url = {http://gateway.webofknowledge.com/gateway/Gateway.cgi?GWVersion=2&SrcApp=PARTNER_APP&SrcAuth=LinksAMR&KeyUT=WOS:000229515200001&DestLinkType=FullRecord&DestApp=ALL_WOS&UsrCustomerID=47d3190e77e5a3a53558812f597b0b92},
   Doi = {10.1177/019027250506800101},
   Key = {fds257510}
}

@misc{fds257420,
   Author = {Smith-Lovin, L},
   Title = {Foreword},
   Volume = {21},
   Pages = {263-264},
   Booktitle = {The Sociology of Emotions},
   Publisher = {Stanford University Press},
   Editor = {Turner, JH and Stets, JE},
   Year = {2005},
   url = {http://dx.doi.org/10.1080/11663081.2011.9736665},
   Doi = {10.1080/11663081.2011.9736665},
   Key = {fds257420}
}

@misc{fds257419,
   Author = {Molm, L},
   Title = {“Introduction to special issue on the state of
             sociological social psychology at the millennium.”},
   Journal = {Social Psychology Quarterly},
   Volume = {63},
   Number = {4},
   Pages = {281-3},
   Year = {2000},
   Month = {January},
   Key = {fds257419}
}

@misc{fds257418,
   Author = {Smith-Lovin, L},
   Title = {“Introduction: David R. Heise, Cooley-Mead Award
             Winner.”},
   Journal = {Social Psychology Quarterly},
   Volume = {62},
   Number = {1},
   Pages = {1-3},
   Year = {1999},
   Key = {fds257418}
}

@misc{fds257416,
   Author = {McPherson, M and Smith-Lovin, L},
   Title = {Some Disintegrating Thoughts on Structure and Agency: Reply
             to Molm},
   Series = {Aldine},
   Booktitle = {Theory on Gender/Feminism on Theory},
   Publisher = {Aldine},
   Editor = {England, P},
   Year = {1993},
   Key = {fds257416}
}

@misc{fds257417,
   Author = {McPherson, M and Smith-Lovin, L},
   Title = {Eliminating Choice: Reply to Folbre},
   Series = {Aldine},
   Booktitle = {Theory on Gender/Feminism on Theory},
   Publisher = {Aldine},
   Editor = {England, P},
   Year = {1993},
   Key = {fds257417}
}

@misc{fds257454,
   Author = {Smith-Lovin, L},
   Title = {"Introduction: Joseph Berger, Cooley-Mead Award
             Winner."},
   Journal = {Social Psychology Quarterly},
   Volume = {55},
   Number = {1},
   Pages = {1-4},
   Year = {1992},
   Key = {fds257454}
}


%% Reprints   
@misc{fds151360,
   Author = {Miller McPherson and Matthew Brashears},
   Title = {"Social Isolation in America: Changes in core discussion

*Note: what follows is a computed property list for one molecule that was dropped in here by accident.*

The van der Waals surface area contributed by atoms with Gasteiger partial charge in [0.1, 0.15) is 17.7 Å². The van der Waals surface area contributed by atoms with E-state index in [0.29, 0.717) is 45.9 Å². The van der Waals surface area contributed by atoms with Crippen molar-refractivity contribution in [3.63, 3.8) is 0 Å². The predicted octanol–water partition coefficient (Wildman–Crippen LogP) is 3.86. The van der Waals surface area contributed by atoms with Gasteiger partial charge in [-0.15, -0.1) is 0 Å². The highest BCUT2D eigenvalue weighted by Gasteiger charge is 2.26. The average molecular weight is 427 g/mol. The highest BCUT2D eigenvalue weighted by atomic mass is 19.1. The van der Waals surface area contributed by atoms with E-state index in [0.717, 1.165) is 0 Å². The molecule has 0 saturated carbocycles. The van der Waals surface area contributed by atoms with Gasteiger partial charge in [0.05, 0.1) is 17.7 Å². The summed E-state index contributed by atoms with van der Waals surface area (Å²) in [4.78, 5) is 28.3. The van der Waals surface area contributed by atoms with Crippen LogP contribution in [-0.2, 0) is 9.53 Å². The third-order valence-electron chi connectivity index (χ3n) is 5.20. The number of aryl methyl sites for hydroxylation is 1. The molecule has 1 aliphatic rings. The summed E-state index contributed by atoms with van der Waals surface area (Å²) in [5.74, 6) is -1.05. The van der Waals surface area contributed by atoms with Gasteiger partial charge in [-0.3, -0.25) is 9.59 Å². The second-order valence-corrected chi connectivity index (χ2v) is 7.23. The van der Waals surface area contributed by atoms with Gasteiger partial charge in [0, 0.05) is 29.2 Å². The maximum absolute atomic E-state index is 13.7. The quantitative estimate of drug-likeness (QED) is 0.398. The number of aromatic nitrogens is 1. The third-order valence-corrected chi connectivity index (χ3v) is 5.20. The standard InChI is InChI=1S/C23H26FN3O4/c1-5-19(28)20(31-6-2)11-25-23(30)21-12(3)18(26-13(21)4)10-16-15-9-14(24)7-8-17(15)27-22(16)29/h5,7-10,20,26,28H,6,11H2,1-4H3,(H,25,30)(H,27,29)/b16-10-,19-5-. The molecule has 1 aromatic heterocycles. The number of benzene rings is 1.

networks over two decades"},
   Booktitle = {Social Pathology: An Introduction},
   Publisher = {ICFAI Research Center},
   Address = {Kolkata, India},
   Year = {2008},
   Key = {fds151360}
}

@misc{fds257460,
   Author = {L. Smith-Lovin and Smith-Lovin, L and Brody, CJ},
   Title = {Interruptions in Group Discussions: The Effects of Gender
             and Group Composition.},
   Booktitle = {Interviewing II},
   Publisher = {Sage},
   Editor = {Fielding, N},
   Year = {2008},
   ISBN = {978-1-4129-2867-0},
   Key = {fds257460}
}


%% Work In Progress   
@misc{fds257459,
   Author = {L. Smith-Lovin and Smith-Lovin, L and Moskovitz, C},
   Title = {A Very Short Guide to Writing in Sociology},
   Publisher = {Oxford University Press (under contract)},
   Year = {2013},
   Key = {fds257459}
}

@misc{fds303990,
   Author = {Smith-Lovin, L},
   Title = {Podcast},
   Journal = {Thomson Reuters "Sciencewatch"},
   Year = {2010},
   Key = {fds303990}
}

@misc{fds257456,
   Author = {L. Smith-Lovin and Smith-Lovin, L and McPherson, M},
   Title = {Book manuscript, Networks and Niches in an Ecology of
             Affiliation},
   Year = {2010},
   Key = {fds257456}
}

@misc{fds257457,
   Author = {L. Smith-Lovin and Smith-Lovin, L and Robinson, DT},
   Title = {Book manuscript, Identity, Interaction and
             Emotion},
   Year = {2010},
   Key = {fds257457}
}

@misc{fds257458,
   Author = {L. Smith-Lovin and Smith-Lovin, L and Clay-Warner, J and Robinson,
             DT},
   Title = {Emotional Reactions to Over-Reward},
   Journal = {Social Psychology Quarterly},
   Year = {2010},
   Key = {fds257458}
}